In Carver’s shop, mobiles of felt honey bees circling their hives hang next to handmade vintage-inspired dresses and colorful knitted wool sweaters reminiscent of those found in roadside shops in Iceland. The selection of jewelry is sparse and elegant, with a subtle industrial touch. You’ll find home décor essentials like house plants next to more exotic decorations, such as vintage Underwood typewriters, one of which Tanya acquired from a family whose grandmother bought it new in 1914.
Perhaps the most unusual item in the store is an antique pump organ given to Tanya by a woman in a retirement home, which had been passed down in her family from mother to daughter since 1910. “The woman who had it was a professional pianist and showed me how to play it, giving me a personal concert for 20 minutes,” Tanya says, “The interaction was wildly romantic.” The organ has been a hit with customers. The son of one of her regulars loves to play the organ while Tanya chats with his mom. While the store has only been open for a couple of months, it has already attracted neighborhood families who have become Tanya’s friends. She loves watching the reactions of neighborhood kids to the assortment of vintage toys that decorate the shop.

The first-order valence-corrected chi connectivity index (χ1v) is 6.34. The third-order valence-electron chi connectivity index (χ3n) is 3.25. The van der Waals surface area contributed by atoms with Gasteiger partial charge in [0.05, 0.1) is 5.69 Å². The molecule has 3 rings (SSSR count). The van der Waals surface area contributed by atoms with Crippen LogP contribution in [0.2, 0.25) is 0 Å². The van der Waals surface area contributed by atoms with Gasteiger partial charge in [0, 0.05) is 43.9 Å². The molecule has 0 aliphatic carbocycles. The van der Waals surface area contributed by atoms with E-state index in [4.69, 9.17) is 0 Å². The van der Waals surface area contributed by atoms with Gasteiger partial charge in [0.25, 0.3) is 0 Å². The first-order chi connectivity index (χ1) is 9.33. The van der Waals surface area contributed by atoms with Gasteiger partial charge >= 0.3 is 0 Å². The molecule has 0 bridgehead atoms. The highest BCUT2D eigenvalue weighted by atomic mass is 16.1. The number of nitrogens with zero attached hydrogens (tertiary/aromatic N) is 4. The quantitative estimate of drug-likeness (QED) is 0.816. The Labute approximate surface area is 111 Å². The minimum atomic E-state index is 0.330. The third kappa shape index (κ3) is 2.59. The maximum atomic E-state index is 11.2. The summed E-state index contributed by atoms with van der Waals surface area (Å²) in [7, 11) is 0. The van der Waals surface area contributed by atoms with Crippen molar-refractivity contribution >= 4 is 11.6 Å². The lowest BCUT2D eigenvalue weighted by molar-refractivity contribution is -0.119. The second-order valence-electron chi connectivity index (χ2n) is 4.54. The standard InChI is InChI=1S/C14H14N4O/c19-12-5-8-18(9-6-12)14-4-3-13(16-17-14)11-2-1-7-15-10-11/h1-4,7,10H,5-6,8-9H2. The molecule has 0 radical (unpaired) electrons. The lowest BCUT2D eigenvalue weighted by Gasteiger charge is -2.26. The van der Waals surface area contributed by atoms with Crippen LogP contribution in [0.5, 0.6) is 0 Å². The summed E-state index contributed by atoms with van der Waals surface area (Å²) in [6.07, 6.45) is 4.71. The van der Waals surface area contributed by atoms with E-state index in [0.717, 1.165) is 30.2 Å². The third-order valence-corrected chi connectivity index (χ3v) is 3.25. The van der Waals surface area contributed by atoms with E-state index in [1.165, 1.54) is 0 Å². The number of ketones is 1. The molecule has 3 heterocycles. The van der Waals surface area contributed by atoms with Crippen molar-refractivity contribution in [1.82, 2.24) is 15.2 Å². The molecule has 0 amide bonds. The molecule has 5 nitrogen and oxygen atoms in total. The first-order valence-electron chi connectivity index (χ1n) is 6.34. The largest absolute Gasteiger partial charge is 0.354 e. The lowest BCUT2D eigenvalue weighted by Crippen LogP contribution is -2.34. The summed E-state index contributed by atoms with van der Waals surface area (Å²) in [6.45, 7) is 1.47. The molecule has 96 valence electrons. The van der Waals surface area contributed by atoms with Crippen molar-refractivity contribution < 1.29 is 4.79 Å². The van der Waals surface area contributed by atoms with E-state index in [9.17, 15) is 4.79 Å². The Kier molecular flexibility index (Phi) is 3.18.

Tanya’s landlord, Michael Jordan (no, not that Michael Jordan, though who’s to say the basketball star wouldn’t enjoy a visit to her store—some of the sweaters run large) bought the building in 1978 for only 1,3500 dollars. “It’s a good, solid build,” says Michael, whose responses to my questions come in charmingly few words. “People either love it, or they’re looking for something new.” The building also houses his office, and a little French restaurant called Pair, which as you might expect from the name offers an extensive wine list to go with its “European-inspired” menu.
For first-time Bryant visitors, Jordan suggests Pair, and also his favorite diner, which has been serving solid diner food and cocktails since the 1950s. “I like it because it’s dark, nothing much has changed, the food is good, and the drinks are well-poured,” he says. [Editor’s note: We couldn’t verify the existence of the diner in question based on the name provided, but the Bryant Cafe has been in the neighborhood for a long time.]
Jordan says that in general, Bryant has been the same since he first saw it. There’s a little new construction here and there, and of course, houses that could have been bought for $20,000 in 1978 are close to a million dollars now. But the character of the neighborhood is the same, and if you’ve lived in Seattle all your life like me, or just want to see how the city once was, it’s a beautiful and comforting part of town. Don’t leave without visiting In the Ivy and Thread—while the store has only been open a couple of months, its spirit of unabashed self-expression and natural tendency to foster community is as old and as crucial to the character of the city as the whistling of trains on the waterfront late at night.